Avi Networks was acquired by VMware in July 2019 and the Avi Vantage Platform is now known as NSX Advanced Load Balancer (ALB). But that hasn’t stopped people from talking about Avi Networks — especially competitor F5 Networks and their recent open-source acquisition NGINX.
For the past few years, these two companies have spread FUD and falsehoods about Avi Networks because we were the fastest-growing multi-cloud load balancing solution on the market. Thankfully, enterprises bought Avi instead of fiction. Customers conducted rigorous due diligence and thoroughly evaluated load balancing solutions before choosing Avi over F5 80% of the time.
Now the narrative from F5 and NGINX has become even more confusing, contradictory, and dishonest:
- “We don’t see Avi Networks very often.” We compete directly in every enterprise account.
- “Avi is used by smaller companies.” We sell exclusively to large enterprises.
- “We like our win rate against Avi.” We win 80% of head-to-head evaluations.
- “Avi’s performance is better than F5 because it is built on NGINX.” Better? True. Built on NGINX? False.
- “Actually, we ran a test that shows NGINX Plus is better than Avi.” The test is a sham.
The recent latency “test” between Avi and NGINX Plus is especially disingenuous, for several reasons:
- Apples vs. Oranges. The Avi load balancer has many enterprise-grade features, including advanced telemetry and observability, which are compute-intensive. NGINX doesn’t have those features, so you’re flying blind. The test performs as you would expect when you constrain a more advanced, compute-intensive solution to the resource requirements of a lightweight load balancer.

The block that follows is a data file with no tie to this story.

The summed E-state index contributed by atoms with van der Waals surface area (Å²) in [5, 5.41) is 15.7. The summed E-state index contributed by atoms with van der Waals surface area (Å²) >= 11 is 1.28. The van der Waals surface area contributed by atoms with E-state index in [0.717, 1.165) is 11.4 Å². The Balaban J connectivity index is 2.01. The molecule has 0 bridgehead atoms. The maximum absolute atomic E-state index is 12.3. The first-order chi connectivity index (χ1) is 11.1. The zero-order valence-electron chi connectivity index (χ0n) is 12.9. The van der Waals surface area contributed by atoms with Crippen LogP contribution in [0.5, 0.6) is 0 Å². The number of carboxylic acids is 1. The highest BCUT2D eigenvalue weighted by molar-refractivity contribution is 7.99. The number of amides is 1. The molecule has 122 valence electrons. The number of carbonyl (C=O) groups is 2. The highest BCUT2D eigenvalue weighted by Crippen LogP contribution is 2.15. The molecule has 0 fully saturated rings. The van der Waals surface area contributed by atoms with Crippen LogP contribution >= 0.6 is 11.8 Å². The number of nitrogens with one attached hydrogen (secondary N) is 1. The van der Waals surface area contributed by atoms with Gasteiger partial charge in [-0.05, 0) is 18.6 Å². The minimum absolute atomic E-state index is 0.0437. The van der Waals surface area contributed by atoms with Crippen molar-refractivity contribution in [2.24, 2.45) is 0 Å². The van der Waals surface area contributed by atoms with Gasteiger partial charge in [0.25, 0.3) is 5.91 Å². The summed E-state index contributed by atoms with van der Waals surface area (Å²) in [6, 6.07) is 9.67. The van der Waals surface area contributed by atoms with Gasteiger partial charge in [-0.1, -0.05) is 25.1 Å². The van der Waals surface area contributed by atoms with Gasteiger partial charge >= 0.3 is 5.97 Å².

- Pets (NGINX) vs. Cattle (Avi). NGINX implements the legacy approach to load balancing that requires care and feeding for each of their instances, which is why they need to highlight the performance of a single instance. Avi is a load balancing fabric. We value the performance of the whole, which is greater than the sum of our individual service engines. Only Avi can automate horizontal scale seamlessly. This allows us to support the world’s largest deployments in financial services, e-commerce, and tech. And when right-sized appropriately (see my previous point), Avi is the only solution that lets customers have their cake and eat it too.
- Instance Manager vs. Controller. NGINX fundamentally does not understand the function or value of a controller. Avi has a controller. NGINX has an instance manager. NGINX touts their decoupled “controller” as an advantage when it truly is their Achilles’ Heel. If the load balancers can operate independently of the “controller”, then you still need to manage each load balancing instance manually (pets, remember?). The Avi Controller is the brain of the whole operation. It is separate from the data plane but coupled. The Avi Controller manages the load balancing fabric — so you don’t have to — in order to provide unprecedented performance, efficiency, and scale by leveraging deep automation powered by our analytics engine. NGINX’s claims about Avi’s architecture (e.g. OS selection and security) are not only untrue, but highlight their lack of understanding of modern software-defined solutions.
To set the record straight between Avi and NGINX, we encourage every enterprise to have a bake-off. You determine the environments, use cases, and metrics that matter most to you and let our experts show you how we can deliver better results across the board.
And if history is any indication, I’m 80% sure you’ll choose Avi (VMware NSX ALB). And 100% sure you won’t choose NGINX Plus.